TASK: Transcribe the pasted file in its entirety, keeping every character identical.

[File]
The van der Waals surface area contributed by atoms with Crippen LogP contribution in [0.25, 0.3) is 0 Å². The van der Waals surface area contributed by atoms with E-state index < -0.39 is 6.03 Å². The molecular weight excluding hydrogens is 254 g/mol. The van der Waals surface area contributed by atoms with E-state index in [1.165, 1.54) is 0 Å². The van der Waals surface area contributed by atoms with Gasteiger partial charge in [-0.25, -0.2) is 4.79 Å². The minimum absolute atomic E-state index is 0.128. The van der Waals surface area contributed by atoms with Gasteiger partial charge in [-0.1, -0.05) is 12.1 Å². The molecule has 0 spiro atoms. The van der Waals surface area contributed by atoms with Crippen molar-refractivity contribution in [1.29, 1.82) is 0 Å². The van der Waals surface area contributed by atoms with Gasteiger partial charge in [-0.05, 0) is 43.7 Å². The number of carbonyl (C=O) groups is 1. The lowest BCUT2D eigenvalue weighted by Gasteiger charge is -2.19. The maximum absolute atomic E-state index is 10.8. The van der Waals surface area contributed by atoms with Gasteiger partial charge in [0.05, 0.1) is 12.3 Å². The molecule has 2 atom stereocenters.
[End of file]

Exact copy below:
The van der Waals surface area contributed by atoms with Crippen LogP contribution in [0.25, 0.3) is 0 Å². The van der Waals surface area contributed by atoms with E-state index < -0.39 is 6.03 Å². The molecular weight excluding hydrogens is 254 g/mol. The van der Waals surface area contributed by atoms with E-state index in [1.165, 1.54) is 0 Å². The van der Waals surface area contributed by atoms with Gasteiger partial charge in [-0.25, -0.2) is 4.79 Å². The minimum absolute atomic E-state index is 0.128. The van der Waals surface area contributed by atoms with Gasteiger partial charge in [-0.1, -0.05) is 12.1 Å². The molecule has 0 spiro atoms. The van der Waals surface area contributed by atoms with Crippen molar-refractivity contribution in [1.29, 1.82) is 0 Å². The van der Waals surface area contributed by atoms with Gasteiger partial charge in [-0.05, 0) is 43.7 Å². The number of carbonyl (C=O) groups is 1. The lowest BCUT2D eigenvalue weighted by Gasteiger charge is -2.19. The maximum absolute atomic E-state index is 10.8. The van der Waals surface area contributed by atoms with Gasteiger partial charge in [0.05, 0.1) is 12.3 Å². The molecule has 2 atom stereocenters.